Hence my advice: give up the blog, and stick with mediums better suited to your strengths, and less vulnerable to your weaknesses.
conor friedersdorf posted this at 7:14 AM CDT on Monday, December 25th, 2006 as Uncategorized
The so-called war on Christmas is overblown and thereby misses the point. If Christianity can survive Jacobins and Bolsheviks, it can certainly withstand the yipping of the ACLU. The more serious point is that a double standard is tolerated in the treatment of religions. Compare America’s reluctance to bomb during Ramadan with Islamists’ suicide bombs during Advent (or Islamists’ launching of wars during Yom Kippur). One could write a thesis about the arguments over happy holidays and merry Christmas, so I’ll attempt to get it down to a thesis statement: be equally sensitive or equally insensitive to all religions, but don’t be sensitive about one and obnoxious about the other.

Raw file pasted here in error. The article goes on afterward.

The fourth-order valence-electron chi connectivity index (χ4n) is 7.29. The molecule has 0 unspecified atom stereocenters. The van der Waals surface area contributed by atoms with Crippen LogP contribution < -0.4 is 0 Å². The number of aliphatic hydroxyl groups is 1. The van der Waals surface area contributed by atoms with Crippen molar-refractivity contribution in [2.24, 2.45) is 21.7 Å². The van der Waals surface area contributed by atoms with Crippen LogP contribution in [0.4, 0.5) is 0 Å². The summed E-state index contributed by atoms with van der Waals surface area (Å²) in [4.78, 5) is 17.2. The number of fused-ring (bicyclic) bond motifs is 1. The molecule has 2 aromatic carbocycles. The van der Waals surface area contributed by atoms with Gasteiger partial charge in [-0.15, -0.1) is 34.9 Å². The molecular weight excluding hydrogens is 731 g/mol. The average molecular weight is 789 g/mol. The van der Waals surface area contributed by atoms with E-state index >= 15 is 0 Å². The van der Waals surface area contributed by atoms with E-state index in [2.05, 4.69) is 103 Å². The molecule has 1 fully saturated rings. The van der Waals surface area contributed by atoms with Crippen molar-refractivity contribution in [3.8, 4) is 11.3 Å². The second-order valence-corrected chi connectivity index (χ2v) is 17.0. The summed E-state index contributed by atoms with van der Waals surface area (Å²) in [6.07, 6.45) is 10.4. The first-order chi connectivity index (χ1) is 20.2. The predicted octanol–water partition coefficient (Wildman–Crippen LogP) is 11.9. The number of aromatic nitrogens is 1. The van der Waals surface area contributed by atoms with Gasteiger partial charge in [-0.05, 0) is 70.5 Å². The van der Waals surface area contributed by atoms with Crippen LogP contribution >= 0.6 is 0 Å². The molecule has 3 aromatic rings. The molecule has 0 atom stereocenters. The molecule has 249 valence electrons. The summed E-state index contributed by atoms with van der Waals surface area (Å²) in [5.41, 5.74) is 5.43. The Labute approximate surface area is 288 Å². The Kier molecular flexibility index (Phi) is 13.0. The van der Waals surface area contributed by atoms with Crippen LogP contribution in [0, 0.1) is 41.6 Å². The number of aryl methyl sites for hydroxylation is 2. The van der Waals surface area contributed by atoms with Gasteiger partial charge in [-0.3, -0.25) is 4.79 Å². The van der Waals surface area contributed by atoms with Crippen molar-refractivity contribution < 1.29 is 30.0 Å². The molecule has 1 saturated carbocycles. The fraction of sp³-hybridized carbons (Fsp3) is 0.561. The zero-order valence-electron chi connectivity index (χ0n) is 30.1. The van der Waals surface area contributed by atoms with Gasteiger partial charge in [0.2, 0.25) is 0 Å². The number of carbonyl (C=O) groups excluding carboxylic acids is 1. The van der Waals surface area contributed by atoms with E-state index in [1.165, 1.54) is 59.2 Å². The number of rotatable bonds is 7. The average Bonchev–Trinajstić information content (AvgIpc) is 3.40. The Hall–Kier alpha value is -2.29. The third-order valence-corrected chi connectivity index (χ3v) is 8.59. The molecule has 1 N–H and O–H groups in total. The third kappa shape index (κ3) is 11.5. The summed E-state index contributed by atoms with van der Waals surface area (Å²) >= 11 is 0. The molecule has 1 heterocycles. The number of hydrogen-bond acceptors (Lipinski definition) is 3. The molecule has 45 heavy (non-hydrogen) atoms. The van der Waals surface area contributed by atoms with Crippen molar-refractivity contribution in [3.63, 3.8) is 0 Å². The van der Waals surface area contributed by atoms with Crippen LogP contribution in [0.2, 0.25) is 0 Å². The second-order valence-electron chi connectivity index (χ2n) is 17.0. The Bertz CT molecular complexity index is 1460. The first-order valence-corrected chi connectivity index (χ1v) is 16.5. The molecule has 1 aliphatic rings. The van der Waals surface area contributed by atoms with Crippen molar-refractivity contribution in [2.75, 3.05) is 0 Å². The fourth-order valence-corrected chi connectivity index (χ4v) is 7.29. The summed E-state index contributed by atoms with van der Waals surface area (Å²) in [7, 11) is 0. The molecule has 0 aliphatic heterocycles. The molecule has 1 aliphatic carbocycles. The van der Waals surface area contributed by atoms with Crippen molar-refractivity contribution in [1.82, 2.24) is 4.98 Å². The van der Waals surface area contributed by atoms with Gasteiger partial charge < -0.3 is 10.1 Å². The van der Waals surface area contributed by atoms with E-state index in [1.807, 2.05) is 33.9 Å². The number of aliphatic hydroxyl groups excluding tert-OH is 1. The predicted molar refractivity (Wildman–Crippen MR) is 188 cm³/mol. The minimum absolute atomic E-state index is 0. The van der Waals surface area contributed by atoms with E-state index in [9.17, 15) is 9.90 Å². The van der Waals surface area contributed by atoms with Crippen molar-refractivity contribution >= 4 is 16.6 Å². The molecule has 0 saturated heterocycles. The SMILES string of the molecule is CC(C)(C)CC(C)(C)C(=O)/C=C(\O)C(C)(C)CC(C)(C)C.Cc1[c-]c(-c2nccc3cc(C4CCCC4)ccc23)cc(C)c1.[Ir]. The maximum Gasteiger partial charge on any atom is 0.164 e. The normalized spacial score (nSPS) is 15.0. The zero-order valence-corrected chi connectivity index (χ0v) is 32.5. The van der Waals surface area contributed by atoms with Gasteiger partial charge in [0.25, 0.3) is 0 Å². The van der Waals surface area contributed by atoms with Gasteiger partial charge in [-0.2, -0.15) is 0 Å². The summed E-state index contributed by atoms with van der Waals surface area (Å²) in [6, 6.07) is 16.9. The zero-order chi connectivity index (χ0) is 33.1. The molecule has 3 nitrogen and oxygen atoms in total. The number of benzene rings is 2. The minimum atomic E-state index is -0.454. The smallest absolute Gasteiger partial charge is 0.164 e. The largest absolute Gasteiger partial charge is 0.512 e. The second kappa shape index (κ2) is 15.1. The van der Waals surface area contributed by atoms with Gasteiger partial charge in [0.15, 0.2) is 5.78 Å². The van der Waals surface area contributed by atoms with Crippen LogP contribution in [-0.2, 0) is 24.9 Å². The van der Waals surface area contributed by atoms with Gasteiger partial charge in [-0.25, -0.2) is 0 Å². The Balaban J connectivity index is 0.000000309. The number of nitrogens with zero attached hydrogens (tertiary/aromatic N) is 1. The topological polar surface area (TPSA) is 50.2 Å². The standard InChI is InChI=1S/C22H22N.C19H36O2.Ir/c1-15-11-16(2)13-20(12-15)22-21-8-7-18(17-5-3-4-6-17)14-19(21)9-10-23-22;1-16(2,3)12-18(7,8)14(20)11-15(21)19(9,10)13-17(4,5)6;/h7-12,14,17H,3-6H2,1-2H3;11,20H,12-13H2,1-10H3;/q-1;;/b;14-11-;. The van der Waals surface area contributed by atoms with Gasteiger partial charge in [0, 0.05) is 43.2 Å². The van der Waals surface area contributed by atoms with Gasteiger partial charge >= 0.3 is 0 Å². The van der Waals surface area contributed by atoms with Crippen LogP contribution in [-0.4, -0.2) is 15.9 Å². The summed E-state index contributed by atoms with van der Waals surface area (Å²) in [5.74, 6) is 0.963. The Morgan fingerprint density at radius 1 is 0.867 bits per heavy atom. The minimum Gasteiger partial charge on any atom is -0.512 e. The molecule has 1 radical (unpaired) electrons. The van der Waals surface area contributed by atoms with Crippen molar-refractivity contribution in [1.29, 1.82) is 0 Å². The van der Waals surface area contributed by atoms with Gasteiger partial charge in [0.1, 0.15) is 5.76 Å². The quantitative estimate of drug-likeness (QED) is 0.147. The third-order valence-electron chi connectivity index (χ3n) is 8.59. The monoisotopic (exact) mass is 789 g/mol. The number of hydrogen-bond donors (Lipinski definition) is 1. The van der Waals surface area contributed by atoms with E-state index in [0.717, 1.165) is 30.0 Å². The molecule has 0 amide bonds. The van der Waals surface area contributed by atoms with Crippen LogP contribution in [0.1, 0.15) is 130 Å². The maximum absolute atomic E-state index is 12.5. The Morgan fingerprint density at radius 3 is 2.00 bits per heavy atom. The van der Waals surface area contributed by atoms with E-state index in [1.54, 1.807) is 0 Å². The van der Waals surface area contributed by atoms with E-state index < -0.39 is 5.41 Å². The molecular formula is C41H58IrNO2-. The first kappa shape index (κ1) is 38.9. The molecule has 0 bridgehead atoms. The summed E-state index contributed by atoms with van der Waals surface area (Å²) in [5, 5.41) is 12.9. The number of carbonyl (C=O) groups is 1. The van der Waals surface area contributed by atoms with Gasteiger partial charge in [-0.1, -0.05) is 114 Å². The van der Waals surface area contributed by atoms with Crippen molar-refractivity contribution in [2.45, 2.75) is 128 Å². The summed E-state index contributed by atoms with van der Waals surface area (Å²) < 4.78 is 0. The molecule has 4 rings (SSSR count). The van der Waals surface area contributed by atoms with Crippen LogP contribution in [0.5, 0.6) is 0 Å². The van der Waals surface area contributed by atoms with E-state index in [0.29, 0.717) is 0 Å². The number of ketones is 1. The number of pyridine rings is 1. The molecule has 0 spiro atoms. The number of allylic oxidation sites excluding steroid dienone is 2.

It is appropriate [for an atheist] to celebrate Christmas. A national holiday, in this country, cannot have an exclusively religious meaning. The secular meaning of the Christmas holiday is wider than the tenets of any particular religion: it is good will toward men—a frame of mind which is not the exclusive property (though it is supposed to be part, but is a largely unobserved part) of the Christian religion.
She may consider O. Henry’s The Gift of the Magi to be a “sadistic horror story,” but Rand at least got this one right. Sometimes I think Rand is as perceptive as one can be without love.
“This woman is totally out of control,” he told the Daily News. “I’m worth billions of dollars, and I have to listen to this fat slob?” Trump’s outburst came after O’Donnell ripped him on ABC’s “The View” as a philandering blow-hard who had no business letting hard-partying Miss USA Tara Conner keep her crown.